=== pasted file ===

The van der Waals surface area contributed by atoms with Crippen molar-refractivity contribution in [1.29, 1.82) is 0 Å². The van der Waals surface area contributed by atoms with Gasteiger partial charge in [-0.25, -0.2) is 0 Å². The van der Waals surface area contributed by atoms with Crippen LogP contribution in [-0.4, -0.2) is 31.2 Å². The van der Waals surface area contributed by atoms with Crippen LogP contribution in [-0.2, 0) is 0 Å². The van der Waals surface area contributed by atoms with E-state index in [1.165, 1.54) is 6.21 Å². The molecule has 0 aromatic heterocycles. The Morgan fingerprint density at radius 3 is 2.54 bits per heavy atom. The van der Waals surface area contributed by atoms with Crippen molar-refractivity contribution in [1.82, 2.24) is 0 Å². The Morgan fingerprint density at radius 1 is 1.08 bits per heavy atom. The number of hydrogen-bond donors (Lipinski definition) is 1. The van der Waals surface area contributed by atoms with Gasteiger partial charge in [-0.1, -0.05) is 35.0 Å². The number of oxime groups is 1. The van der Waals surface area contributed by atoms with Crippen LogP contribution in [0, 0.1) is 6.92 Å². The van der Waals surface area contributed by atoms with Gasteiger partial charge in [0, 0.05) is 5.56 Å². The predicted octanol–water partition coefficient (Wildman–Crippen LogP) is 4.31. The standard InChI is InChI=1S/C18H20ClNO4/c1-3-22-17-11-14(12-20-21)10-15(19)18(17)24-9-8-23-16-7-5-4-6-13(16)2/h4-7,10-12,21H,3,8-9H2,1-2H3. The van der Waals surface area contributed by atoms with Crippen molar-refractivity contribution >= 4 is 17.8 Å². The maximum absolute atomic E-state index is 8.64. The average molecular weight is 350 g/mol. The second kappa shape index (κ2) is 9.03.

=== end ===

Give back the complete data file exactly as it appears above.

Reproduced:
The van der Waals surface area contributed by atoms with Crippen molar-refractivity contribution in [1.29, 1.82) is 0 Å². The van der Waals surface area contributed by atoms with Gasteiger partial charge in [-0.25, -0.2) is 0 Å². The van der Waals surface area contributed by atoms with Crippen LogP contribution in [-0.4, -0.2) is 31.2 Å². The van der Waals surface area contributed by atoms with Crippen LogP contribution in [-0.2, 0) is 0 Å². The van der Waals surface area contributed by atoms with E-state index in [1.165, 1.54) is 6.21 Å². The molecule has 0 aromatic heterocycles. The Morgan fingerprint density at radius 3 is 2.54 bits per heavy atom. The van der Waals surface area contributed by atoms with Crippen molar-refractivity contribution in [1.82, 2.24) is 0 Å². The Morgan fingerprint density at radius 1 is 1.08 bits per heavy atom. The number of hydrogen-bond donors (Lipinski definition) is 1. The van der Waals surface area contributed by atoms with Gasteiger partial charge in [-0.1, -0.05) is 35.0 Å². The number of oxime groups is 1. The van der Waals surface area contributed by atoms with Crippen LogP contribution in [0, 0.1) is 6.92 Å². The van der Waals surface area contributed by atoms with Gasteiger partial charge in [0, 0.05) is 5.56 Å². The predicted octanol–water partition coefficient (Wildman–Crippen LogP) is 4.31. The standard InChI is InChI=1S/C18H20ClNO4/c1-3-22-17-11-14(12-20-21)10-15(19)18(17)24-9-8-23-16-7-5-4-6-13(16)2/h4-7,10-12,21H,3,8-9H2,1-2H3. The van der Waals surface area contributed by atoms with Crippen molar-refractivity contribution >= 4 is 17.8 Å². The maximum absolute atomic E-state index is 8.64. The average molecular weight is 350 g/mol. The second kappa shape index (κ2) is 9.03.